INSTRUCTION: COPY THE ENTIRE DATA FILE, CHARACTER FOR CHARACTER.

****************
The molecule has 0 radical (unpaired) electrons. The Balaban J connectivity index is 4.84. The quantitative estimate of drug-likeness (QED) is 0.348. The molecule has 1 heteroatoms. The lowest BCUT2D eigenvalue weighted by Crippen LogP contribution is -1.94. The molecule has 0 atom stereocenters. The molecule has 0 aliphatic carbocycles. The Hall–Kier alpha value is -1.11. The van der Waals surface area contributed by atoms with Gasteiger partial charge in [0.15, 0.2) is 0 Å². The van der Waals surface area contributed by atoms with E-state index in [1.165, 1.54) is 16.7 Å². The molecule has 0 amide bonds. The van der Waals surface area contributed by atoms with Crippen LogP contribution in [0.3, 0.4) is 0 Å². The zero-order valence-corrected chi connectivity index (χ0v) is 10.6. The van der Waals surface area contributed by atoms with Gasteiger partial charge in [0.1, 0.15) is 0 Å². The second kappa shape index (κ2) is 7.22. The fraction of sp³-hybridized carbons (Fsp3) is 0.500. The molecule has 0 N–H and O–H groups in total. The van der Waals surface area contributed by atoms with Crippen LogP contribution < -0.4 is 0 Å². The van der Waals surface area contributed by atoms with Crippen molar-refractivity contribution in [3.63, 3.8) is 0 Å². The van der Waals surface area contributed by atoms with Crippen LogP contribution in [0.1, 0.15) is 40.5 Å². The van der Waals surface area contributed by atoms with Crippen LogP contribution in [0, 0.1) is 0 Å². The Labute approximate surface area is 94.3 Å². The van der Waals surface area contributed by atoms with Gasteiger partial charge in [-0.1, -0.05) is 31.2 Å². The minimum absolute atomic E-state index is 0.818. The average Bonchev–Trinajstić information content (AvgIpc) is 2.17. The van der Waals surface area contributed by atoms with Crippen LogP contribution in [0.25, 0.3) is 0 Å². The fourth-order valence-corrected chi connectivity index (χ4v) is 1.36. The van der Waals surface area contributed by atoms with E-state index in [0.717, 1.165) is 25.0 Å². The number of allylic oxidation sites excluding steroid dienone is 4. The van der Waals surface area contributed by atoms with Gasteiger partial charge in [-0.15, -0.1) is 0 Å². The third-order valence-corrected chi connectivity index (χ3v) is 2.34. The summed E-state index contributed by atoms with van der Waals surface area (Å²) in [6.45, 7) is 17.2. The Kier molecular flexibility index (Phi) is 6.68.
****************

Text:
The molecule has 0 radical (unpaired) electrons. The Balaban J connectivity index is 4.84. The quantitative estimate of drug-likeness (QED) is 0.348. The molecule has 1 heteroatoms. The lowest BCUT2D eigenvalue weighted by Crippen LogP contribution is -1.94. The molecule has 0 atom stereocenters. The molecule has 0 aliphatic carbocycles. The Hall–Kier alpha value is -1.11. The van der Waals surface area contributed by atoms with Gasteiger partial charge in [0.15, 0.2) is 0 Å². The van der Waals surface area contributed by atoms with E-state index in [1.165, 1.54) is 16.7 Å². The molecule has 0 amide bonds. The van der Waals surface area contributed by atoms with Crippen LogP contribution in [0.3, 0.4) is 0 Å². The zero-order valence-corrected chi connectivity index (χ0v) is 10.6. The van der Waals surface area contributed by atoms with Gasteiger partial charge in [0.1, 0.15) is 0 Å². The second kappa shape index (κ2) is 7.22. The fraction of sp³-hybridized carbons (Fsp3) is 0.500. The molecule has 0 N–H and O–H groups in total. The van der Waals surface area contributed by atoms with Crippen LogP contribution < -0.4 is 0 Å². The van der Waals surface area contributed by atoms with Crippen molar-refractivity contribution in [3.63, 3.8) is 0 Å². The van der Waals surface area contributed by atoms with Crippen LogP contribution in [0.1, 0.15) is 40.5 Å². The van der Waals surface area contributed by atoms with Crippen LogP contribution in [0, 0.1) is 0 Å². The Labute approximate surface area is 94.3 Å². The van der Waals surface area contributed by atoms with Gasteiger partial charge in [-0.1, -0.05) is 31.2 Å². The minimum absolute atomic E-state index is 0.818. The average Bonchev–Trinajstić information content (AvgIpc) is 2.17. The van der Waals surface area contributed by atoms with Crippen LogP contribution in [0.25, 0.3) is 0 Å². The fourth-order valence-corrected chi connectivity index (χ4v) is 1.36. The van der Waals surface area contributed by atoms with E-state index in [0.717, 1.165) is 25.0 Å². The number of allylic oxidation sites excluding steroid dienone is 4. The van der Waals surface area contributed by atoms with Gasteiger partial charge in [-0.15, -0.1) is 0 Å². The third-order valence-corrected chi connectivity index (χ3v) is 2.34. The summed E-state index contributed by atoms with van der Waals surface area (Å²) in [6.45, 7) is 17.2. The Kier molecular flexibility index (Phi) is 6.68.